Updated 29 July 2019
Theresa May announced her resignation on 24 May 2019 and exited her role on 24 July 2019. Boris Johnson was chosen to replace her as the UK prime minister and the new leader of the Conservative Party. Boris Johnson has so far built a new government around a team known for supporting a no-deal Brexit. The new prime minister confirmed that the UK will leave the EU on 31 October 2019, with or without a deal, setting out the departure terms.
Updated 24 May 2019
The withdrawal agreement bill will be brought forward for the fourth time by the government to Parliament the week of 3 June 2019. If it passes, the UK will leave the EU on 31 October 2019. If it is rejected, which is more likely to happen, several scenarios might be considered: The UK would leave the EU on the latest scheduled date without a deal, or Brexit can be renegotiated, canceled or subject to another referendum.
Updated 11 April 2019
The United Kingdom’s departure from the European Union that was initially set to happen on 29 March 2019, was delayed again. Prime Minister Theresa May was able to get another extension to 31 October 2019. If the Brexit deal is still not ratified by 22 May 2019, as a member of the EU, the UK will have to hold the elections of the European Parliament. If the UK fails to do so, it will have to leave the EU with or without a Brexit deal on 1 June 2019.
Original Alert published on 26 March 2019
The United Kingdom’s departure from the European Union was scheduled to take effect at the end of its two-year “Article 50” notice period, which was going to be 29 March 2019. Prime Minister Theresa May was able to get an extension to 22 May 2019, if the Brexit deal is accepted or 12 April 2019, if rejected by UK Parliament, which is more likely to happen.
The issue has proven to be hugely divisive. The “Leave” campaign won the referendum in 2016 with 52 percent of the vote in the largest voting turn out in the UK’s history.
Since then, the UK Parliament has grappled with the form that Brexit should take: a close trading relationship with close regulatory and legal alignment, known as a soft Brexit, or a hard Brexit with no agreement over the future trade relationship, but allowing the UK to strike independent trade deals with other countries such as the US.
Terms of departure
The UK and EU governments reached an agreement over the terms of the UK’s departure in November 2018, but these terms have repeatedly been rejected by UK Parliament, much to the frustration of the EU. The UK government is currently considering a third vote in Parliament to try to force its deal through. If passed, the agreement would, among other things, guarantee the rights of UK citizens in the EU and vice versa.
The agreement also includes provision for a “transition period” through 31 December 2020, and potentially longer by agreement, during which the UK and EU will, for all intents and purposes, continue to trade unaltered.
What happens if there is no agreement?
In the absence of agreement, the UK will leave the EU on 12 April 2019, under the following conditions:
- No deal on the terms of future trade.
- World Trade Organization tariffs.
- Delays as new border controls are introduced, affecting just-in-time manufacturing processes, the delivery of essential food and medicine, and many other aspects of life in the UK that are taken for granted.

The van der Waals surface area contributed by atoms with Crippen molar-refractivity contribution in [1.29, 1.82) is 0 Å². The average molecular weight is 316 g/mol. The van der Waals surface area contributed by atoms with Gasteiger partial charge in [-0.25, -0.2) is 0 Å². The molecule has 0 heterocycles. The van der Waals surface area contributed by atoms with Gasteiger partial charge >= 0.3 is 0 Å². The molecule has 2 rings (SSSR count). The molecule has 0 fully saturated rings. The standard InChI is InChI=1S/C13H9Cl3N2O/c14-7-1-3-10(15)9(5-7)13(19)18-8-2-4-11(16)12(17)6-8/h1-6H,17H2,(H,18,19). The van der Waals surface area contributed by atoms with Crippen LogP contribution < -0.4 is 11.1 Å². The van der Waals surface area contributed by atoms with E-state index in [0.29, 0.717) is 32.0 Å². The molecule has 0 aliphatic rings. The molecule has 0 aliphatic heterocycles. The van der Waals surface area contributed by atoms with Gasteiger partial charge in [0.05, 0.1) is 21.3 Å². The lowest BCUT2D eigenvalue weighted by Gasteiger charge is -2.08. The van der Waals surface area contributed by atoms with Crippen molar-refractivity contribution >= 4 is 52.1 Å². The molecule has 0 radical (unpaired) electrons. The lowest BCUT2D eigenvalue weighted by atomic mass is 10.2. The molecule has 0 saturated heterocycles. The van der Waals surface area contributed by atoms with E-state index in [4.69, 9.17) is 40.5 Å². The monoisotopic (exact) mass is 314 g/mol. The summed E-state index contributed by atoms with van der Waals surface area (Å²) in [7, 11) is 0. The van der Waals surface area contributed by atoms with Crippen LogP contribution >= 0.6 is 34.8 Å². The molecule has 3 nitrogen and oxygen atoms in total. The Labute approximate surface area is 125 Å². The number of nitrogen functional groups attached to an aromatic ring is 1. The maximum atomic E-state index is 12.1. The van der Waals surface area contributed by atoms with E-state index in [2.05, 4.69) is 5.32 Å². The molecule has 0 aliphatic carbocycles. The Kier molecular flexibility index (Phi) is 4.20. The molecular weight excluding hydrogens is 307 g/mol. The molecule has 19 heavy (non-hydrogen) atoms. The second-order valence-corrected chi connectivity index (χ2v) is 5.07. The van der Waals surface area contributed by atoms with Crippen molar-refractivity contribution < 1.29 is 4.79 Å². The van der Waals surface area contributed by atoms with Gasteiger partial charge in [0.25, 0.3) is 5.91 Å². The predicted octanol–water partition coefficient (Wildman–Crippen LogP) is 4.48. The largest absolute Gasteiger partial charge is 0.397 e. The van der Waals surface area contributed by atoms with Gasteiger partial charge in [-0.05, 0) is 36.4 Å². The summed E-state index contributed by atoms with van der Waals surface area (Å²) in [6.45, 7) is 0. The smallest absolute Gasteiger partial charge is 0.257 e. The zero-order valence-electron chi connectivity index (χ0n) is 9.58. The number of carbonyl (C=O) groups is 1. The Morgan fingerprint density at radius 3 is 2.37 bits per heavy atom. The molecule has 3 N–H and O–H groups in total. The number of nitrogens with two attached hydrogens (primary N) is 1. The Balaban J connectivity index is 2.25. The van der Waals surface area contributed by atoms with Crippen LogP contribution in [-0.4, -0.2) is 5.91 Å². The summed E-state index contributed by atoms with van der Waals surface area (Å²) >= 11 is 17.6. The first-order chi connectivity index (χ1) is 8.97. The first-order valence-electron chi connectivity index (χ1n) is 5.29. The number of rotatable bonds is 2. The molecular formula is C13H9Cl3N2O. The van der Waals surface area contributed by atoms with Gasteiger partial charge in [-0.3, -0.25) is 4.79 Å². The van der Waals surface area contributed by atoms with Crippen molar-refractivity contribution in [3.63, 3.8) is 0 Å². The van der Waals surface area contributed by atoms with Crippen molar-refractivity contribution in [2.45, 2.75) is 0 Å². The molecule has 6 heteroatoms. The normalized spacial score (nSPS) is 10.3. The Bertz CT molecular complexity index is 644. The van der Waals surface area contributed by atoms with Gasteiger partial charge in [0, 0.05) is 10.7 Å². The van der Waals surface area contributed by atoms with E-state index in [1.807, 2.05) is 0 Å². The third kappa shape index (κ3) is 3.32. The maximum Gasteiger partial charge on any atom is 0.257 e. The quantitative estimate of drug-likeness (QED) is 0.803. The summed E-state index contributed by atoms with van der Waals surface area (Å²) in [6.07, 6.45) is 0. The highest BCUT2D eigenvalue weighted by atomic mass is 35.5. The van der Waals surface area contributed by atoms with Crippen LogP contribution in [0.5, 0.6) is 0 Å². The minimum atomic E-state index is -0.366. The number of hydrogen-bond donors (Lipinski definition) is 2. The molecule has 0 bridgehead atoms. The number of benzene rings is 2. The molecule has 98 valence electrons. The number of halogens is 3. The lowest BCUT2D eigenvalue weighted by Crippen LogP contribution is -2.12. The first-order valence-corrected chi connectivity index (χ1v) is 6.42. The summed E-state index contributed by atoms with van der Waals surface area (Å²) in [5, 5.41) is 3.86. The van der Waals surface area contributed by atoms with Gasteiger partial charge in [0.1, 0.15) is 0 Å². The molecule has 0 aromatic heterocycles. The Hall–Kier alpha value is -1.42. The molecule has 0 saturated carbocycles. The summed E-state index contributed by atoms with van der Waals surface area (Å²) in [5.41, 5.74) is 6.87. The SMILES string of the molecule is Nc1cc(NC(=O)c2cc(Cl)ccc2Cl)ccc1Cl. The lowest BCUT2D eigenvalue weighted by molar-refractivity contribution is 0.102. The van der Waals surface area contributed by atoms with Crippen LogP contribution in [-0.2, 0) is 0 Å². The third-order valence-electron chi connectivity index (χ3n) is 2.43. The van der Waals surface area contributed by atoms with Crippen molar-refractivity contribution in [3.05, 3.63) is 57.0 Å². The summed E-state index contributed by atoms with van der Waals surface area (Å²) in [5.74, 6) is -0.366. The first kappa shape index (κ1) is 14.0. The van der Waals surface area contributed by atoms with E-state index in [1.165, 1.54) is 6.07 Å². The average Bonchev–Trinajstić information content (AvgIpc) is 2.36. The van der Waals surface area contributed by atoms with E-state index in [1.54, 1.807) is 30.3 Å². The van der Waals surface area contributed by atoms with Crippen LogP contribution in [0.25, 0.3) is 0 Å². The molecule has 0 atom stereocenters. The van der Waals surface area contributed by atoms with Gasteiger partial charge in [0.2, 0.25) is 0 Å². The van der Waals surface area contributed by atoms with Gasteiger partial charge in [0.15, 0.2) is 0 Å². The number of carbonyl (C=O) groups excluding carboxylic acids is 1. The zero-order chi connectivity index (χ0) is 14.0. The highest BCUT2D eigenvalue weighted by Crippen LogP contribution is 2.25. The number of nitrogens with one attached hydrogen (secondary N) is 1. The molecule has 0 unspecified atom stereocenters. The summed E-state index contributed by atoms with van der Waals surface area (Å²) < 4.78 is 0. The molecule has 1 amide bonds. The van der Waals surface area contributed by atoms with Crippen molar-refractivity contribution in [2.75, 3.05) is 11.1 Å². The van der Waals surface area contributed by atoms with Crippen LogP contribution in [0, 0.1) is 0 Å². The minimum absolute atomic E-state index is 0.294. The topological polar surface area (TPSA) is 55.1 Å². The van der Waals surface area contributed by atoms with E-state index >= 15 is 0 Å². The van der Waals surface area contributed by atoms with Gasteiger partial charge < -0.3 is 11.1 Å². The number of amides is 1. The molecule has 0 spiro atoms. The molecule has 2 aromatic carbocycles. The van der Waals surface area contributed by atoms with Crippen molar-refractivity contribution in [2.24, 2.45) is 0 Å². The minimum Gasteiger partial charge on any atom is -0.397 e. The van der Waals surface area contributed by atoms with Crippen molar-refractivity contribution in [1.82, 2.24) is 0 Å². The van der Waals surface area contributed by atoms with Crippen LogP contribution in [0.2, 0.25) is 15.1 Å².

The insurance industry has responded to the potential loss of the ability to pass services freely across borders within the EU by adapting their business models and ensuring with little exception that customers in both the UK and elsewhere in the EU can continue to be served. This has come at considerable cost, with some estimating more than USD 500 million has been spent on Brexit planning by the UK insurance industry.
How employers should prepare
With little time before the UK’s exit and a lack of clarity, businesses are faced with having to prepare for the worst, while hoping for a better outcome. Lockton has engaged with regulators, trade bodies, politicians and insurers to prioritize continuity of client service and provide expert advice through unprecedented change in the European political environment. Lockton’s own European platform has received regulatory approval and is ready to be implemented at short notice, should it be required.
From an employee benefits perspective, Lockton is advising its multinational clients with operations in the EU to consider the following issues as a priority:
1. Citizens’ rights: EU citizens working in the UK may qualify for “Settled Status,” enabling them to continue working in the UK. Human resources teams should be ensuring they provide support and assistance, as we have witnessed increased anxiety. The situation relating to UK citizens in the EU is less clear, and so ensuring any foreign nationals in a company’s workforce are identified and provided support should be high on the Brexit list of priorities.
2. Travel insurance: EU citizens are entitled to free medical treatment anywhere in the EU. The UK’s departure from the EU without a deal will bring this to an end, potentially affecting travel insurance arrangements.
3. Insurance purchasing: Transacting insurance in the EU is highly regulated and, in many countries, it is illegal to transact insurance from a third country. Many insurance programs are delivered to European multinational companies on a “Freedom of Services” basis. A review of insurance contracts for any cross-border arrangements, where the policy is currently sited in the UK, should be undertaken and professional advice sought if in any doubt.
Should you have any concerns about the impact of Brexit on your employee benefits arrangements please contact your Lockton service team for assistance. Note, the situation with Brexit is fluid, and developments are occurring daily. We will update this Alert if the developments impact the three areas of advice we have provided here.